The main aim of the bill, according to the government, is to prevent the public order from being disrupted by illegal demonstrations.

The so-called security package came after violent protests staged by sympathizers of the outlawed Kurdistan Workers’ Party (PKK) in early October to protest the government’s unwillingness to militarily help Kurds defending the Syrian city of Kobani against radical Islamists. Around 50 people lost their lives, and many vehicles and state buildings were heavily damaged during the protests, which mainly took place in the predominantly Kurdish Southeast on Oct. 6-8 of last year.

About yavuzbaydar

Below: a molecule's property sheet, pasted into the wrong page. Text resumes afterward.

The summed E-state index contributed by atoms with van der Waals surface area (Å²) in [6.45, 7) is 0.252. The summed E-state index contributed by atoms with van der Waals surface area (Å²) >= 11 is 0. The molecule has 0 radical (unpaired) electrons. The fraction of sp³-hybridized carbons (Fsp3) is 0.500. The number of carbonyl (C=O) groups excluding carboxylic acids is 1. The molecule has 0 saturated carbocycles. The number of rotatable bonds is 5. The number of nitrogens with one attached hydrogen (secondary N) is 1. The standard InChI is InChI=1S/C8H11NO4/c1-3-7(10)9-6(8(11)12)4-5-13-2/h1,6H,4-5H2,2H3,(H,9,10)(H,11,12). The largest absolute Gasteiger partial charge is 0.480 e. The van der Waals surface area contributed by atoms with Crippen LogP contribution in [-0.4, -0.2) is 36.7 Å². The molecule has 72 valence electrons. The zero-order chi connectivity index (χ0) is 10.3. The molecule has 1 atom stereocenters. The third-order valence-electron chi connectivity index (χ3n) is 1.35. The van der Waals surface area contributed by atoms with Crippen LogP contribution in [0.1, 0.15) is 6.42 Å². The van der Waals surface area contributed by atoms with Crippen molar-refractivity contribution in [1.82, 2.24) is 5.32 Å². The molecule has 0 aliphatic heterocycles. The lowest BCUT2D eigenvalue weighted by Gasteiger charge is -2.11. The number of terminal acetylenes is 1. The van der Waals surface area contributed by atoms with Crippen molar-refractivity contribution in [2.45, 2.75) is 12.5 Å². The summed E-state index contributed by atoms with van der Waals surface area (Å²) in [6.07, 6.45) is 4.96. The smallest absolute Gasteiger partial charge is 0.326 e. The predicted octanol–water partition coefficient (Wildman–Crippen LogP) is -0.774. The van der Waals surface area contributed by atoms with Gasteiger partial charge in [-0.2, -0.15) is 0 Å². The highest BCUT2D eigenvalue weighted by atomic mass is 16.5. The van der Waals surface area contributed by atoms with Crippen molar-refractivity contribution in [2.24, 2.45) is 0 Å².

Yavuz Baydar has been an award-winning Turkish journalist, whose professional activity spans nearly four decades. In December 2013, Baydar co-founded the independent media platform, P24, Punto24, to monitor the media sector of Turkey, as well as organizing surveys, and training workshops. Baydar wrote opinion columns, in Turkish, liberal daily Ozgur Dusunce and news site Haberdar, and in English, daily Today's Zaman, on domestic and foreign policy issues related to Turkey, and media matters, until all had to cease publications due to growing political oppression. Currently, he writes regular chronicles for Die Süddeutsche Zeitung, and opinion columns for the Arab Weekly, as well as analysis for Index on Censorship. Baydar blogs with the Huffington Post, sharing his his analysis and views on Turkish politics, the Middle East, Balkans, Europe, U.S-Turkish relations, human rights, free speech, press freedom, history, etc. His opinion articles appeared at the New York Times, the Guardian, El Pais, Svenska Dagbladet, and Al Jazeera English online. Turkey’s first news ombudsman, beginning at Milliyet daily in 1999, Baydar worked in the same role as reader representative until 2014. His work included reader complaints with content, and commentary on media ethics. Working in a tough professional climate had its costs: he was twice forced to leave his job, after his self-critical columns on journalistic flaws and fabricated news stories. Baydar worked as producer and news presenter in Swedish Radio &TV Corp. (SR) Stockholm, Sweden between 1979-1991; as correspondent for Scandinavia and Baltics for Turkish daily Cumhuriyet between 1980-1992, and the BBC World Service, in early 1990's. Returning to Turkey in 1994, he worked as reporter and ediytor for various outlets in print, as well as hosting debate porogrammes in public and private TV channels. Baydar studied informatics, cybernetics and, later, had his journalism ediucatiob in the University of Stockholm. Baydar served as president of the U.S. based International Organizaton of News Ombudsmen (ONO) in 2003. He was a Knight-Wallace Fellow at University of Michigan in 2004. Baydar was given the Special Award of the European Press Prize (EPP), for 'excellence in journalism', along with the Guardian and Der Spiegel in 2014. He won the Umbria Journalism Award in March 2014 and Caravella/Mare Nostrum Prize in 2015; both in Italy. Baydar completed an extensive research on self-censorship, corruption in media, and growing threats over journalism in Turkey as a Shorenstein Fellow at the Kennedy School of Government at Harvard.